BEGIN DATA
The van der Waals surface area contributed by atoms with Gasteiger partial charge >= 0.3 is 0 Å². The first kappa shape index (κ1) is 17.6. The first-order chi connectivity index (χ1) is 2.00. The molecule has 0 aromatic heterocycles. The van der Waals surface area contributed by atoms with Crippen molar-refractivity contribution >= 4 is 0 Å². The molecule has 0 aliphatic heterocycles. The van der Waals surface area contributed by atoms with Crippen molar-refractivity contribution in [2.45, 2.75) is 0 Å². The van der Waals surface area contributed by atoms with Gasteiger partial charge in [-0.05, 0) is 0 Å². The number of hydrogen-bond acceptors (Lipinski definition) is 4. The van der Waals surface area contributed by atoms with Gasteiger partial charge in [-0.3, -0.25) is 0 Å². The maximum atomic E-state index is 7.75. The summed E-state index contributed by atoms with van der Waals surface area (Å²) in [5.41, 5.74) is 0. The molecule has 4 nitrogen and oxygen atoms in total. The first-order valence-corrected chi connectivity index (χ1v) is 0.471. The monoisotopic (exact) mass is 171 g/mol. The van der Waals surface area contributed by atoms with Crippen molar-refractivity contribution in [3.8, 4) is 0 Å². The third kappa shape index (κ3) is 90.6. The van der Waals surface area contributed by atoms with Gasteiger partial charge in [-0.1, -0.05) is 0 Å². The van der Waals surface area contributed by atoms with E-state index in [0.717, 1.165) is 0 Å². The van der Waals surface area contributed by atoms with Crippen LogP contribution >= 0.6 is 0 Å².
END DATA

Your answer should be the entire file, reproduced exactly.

The van der Waals surface area contributed by atoms with Gasteiger partial charge >= 0.3 is 0 Å². The first kappa shape index (κ1) is 17.6. The first-order chi connectivity index (χ1) is 2.00. The molecule has 0 aromatic heterocycles. The van der Waals surface area contributed by atoms with Crippen molar-refractivity contribution >= 4 is 0 Å². The molecule has 0 aliphatic heterocycles. The van der Waals surface area contributed by atoms with Crippen molar-refractivity contribution in [2.45, 2.75) is 0 Å². The van der Waals surface area contributed by atoms with Gasteiger partial charge in [-0.05, 0) is 0 Å². The number of hydrogen-bond acceptors (Lipinski definition) is 4. The van der Waals surface area contributed by atoms with Gasteiger partial charge in [-0.3, -0.25) is 0 Å². The maximum atomic E-state index is 7.75. The summed E-state index contributed by atoms with van der Waals surface area (Å²) in [5.41, 5.74) is 0. The molecule has 4 nitrogen and oxygen atoms in total. The first-order valence-corrected chi connectivity index (χ1v) is 0.471. The monoisotopic (exact) mass is 171 g/mol. The van der Waals surface area contributed by atoms with Crippen molar-refractivity contribution in [3.8, 4) is 0 Å². The third kappa shape index (κ3) is 90.6. The van der Waals surface area contributed by atoms with Gasteiger partial charge in [-0.1, -0.05) is 0 Å². The van der Waals surface area contributed by atoms with E-state index in [0.717, 1.165) is 0 Å². The van der Waals surface area contributed by atoms with Crippen LogP contribution >= 0.6 is 0 Å².